Kansas may well be forever linked to its famous, albeit fictional, tornado which blew Dorothy’s house all way to the Land of Oz. There is nothing fictional, however, about the more than 50 tornados this state suffers through every year. Few other states experience as many tornadoes. On the other hand, Kansas is blessed with more than its fair share of sunny days. And Kansas is also the most productive of the states, nicknamed the “breadbasket of America”. Its vast farmlands and tallgrass prairies, the largest still remaining in North America, produce everything from wheat and corn, to cotton and soybeans. Cattle, sheep, and hogs are also part of the mix.
Geographically, Kansas consists of an eastern region that is green, fertile, hilly, and forested, as well as traversed by rivers and lakes. Western Kansas, on the other hand, is comprised of the Great Plains, which is lined with endless wheat fields and acres upon acres of wild sunflowers.
Kansas’ history and heritage is as colorful as its geography. This “Sunflower State” was originally inhabited by Native Americans for thousands of years before being “discovered”, explored, and claimed in part by Spanish conquistadors in the early 1540s. Much of present-day Kansas was acquired from the French in the 1803 Louisiana Purchase. The remainder was turned over by the Mexicans to the U.S. after their defeat in the Mexican-American War in 1848. The mid-19th century brought a wave of traders and pioneers who cross the Sante Fe and Chisholm Trails in wagons, making their overland trek to the west. Abolitionist John Brown also operated an underground railroad through Kansas, helping slaves escape. Kansas was deeply divided between pro-slavery and anti-slavery forces. In 1860, it was finally admitted as an anti-slavery, free state. After the Civil War, Kansas experienced a westward expansion brought on by the construction of the Santa Fe Railroad. Kansas soon became the legendary “America Old West”, home to “wild west” towns like Abilene, Wichita, and Dodge City where many of the gun-slinging lawmen and outlaws rose to fame and notoriety, among them colorful characters included the likes of “Wild Bill” Hickock, Wyatt Earp, and Bat Masterson.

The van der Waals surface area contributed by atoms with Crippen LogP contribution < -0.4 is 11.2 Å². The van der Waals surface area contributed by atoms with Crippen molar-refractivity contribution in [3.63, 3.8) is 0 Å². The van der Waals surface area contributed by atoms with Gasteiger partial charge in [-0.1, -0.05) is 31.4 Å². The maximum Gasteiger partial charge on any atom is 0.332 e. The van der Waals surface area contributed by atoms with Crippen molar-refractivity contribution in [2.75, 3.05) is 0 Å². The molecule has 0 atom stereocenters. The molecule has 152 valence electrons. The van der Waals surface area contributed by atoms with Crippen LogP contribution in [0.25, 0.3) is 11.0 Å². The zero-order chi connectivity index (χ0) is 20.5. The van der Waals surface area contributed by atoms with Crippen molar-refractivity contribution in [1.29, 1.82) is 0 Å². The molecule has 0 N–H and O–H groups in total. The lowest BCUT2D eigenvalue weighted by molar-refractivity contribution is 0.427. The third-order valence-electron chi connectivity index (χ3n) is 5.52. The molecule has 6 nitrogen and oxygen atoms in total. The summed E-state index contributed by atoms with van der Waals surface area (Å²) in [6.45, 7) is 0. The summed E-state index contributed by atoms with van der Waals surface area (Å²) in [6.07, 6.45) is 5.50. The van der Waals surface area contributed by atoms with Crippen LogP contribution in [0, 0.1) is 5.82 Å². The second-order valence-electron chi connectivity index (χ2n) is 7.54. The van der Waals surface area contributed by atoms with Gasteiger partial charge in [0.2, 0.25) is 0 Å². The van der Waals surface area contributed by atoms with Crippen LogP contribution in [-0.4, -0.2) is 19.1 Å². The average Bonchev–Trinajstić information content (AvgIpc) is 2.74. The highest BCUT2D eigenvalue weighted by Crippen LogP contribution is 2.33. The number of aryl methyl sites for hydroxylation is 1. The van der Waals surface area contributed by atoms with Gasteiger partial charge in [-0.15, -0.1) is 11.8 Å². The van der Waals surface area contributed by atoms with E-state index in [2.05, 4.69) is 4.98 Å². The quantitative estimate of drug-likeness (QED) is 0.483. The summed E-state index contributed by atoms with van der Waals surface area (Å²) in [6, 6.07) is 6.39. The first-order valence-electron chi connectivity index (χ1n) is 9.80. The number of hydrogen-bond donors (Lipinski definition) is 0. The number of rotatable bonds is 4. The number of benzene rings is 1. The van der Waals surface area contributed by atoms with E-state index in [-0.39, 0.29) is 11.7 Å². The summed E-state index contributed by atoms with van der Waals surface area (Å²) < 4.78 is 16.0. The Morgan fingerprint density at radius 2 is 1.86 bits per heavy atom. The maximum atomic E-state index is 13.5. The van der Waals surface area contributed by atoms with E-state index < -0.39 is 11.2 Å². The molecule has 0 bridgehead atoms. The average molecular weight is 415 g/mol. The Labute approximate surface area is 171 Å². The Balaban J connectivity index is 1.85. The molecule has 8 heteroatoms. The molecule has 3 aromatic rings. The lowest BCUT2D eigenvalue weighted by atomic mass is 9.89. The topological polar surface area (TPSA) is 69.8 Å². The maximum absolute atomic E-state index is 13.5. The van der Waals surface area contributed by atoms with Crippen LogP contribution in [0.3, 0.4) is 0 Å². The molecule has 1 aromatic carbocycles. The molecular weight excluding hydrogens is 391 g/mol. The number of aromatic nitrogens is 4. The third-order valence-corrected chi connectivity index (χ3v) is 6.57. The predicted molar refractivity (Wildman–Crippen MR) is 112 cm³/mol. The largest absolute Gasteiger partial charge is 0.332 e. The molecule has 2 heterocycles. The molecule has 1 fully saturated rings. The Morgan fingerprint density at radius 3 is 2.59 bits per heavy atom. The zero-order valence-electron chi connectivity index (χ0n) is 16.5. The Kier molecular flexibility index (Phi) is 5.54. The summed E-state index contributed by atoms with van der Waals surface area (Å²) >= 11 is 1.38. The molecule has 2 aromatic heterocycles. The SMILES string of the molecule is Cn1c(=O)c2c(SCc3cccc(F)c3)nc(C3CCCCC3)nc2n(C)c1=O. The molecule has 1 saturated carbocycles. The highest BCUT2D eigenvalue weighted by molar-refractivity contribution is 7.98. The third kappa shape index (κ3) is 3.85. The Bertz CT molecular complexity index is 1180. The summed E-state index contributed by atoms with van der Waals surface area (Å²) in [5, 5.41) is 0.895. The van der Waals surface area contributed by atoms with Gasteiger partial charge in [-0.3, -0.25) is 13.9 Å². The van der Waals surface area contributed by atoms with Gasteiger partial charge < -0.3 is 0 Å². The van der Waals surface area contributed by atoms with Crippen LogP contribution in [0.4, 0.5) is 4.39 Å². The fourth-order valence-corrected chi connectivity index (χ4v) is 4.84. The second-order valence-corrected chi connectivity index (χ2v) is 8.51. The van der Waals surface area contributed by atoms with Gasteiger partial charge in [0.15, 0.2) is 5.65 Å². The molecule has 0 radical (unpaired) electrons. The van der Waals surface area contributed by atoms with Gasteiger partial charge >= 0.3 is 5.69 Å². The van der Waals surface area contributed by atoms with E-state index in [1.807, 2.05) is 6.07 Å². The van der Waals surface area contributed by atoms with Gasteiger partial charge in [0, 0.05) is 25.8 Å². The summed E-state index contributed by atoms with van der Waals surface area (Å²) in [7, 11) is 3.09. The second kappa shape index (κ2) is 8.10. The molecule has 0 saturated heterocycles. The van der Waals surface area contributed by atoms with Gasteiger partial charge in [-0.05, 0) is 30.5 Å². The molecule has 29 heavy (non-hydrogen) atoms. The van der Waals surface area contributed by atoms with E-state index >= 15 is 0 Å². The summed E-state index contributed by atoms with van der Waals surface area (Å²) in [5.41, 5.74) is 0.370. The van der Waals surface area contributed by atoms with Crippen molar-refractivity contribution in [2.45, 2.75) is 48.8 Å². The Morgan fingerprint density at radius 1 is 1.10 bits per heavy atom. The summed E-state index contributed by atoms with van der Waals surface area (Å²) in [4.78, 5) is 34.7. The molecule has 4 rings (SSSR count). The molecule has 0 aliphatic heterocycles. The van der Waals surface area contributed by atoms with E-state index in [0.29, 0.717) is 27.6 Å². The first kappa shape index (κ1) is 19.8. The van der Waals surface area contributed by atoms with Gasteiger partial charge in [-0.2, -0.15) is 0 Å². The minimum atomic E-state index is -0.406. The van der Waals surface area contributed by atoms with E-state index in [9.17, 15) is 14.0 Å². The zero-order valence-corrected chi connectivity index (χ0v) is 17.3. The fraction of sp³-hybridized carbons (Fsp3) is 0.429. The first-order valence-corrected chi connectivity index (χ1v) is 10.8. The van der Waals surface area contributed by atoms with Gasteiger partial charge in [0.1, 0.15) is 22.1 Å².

Today, Kansas is just as exciting as in the days of the Old West. Outdoor enthusiasts can explore the open ranges of the American bison or venture into wildlife refuges in Western Kansas and at Flint Hills. The state’s numerous recreation areas, rivers, and lake reservoirs also teem with crappie, bass, catfish, and walleyes, as well as game preserves of pheasants, deer, quail, and waterfowls, making Kansas a perfect destination for avid fishermen and hunters.
History buffs will enjoy retracing and reliving the cowboy days in towns like Abilene, Dodge City, Wichita, and Hays where numerous museums and monuments can be found dedicated to this era of state history. You’ll also find a number of space and aviation museums and attractions, including the second largest space museum in Hutchinson known as the Kansas Cosmosphere and Space Center. Kansas, after all, is one of the country’s largest aerospace manufacturers.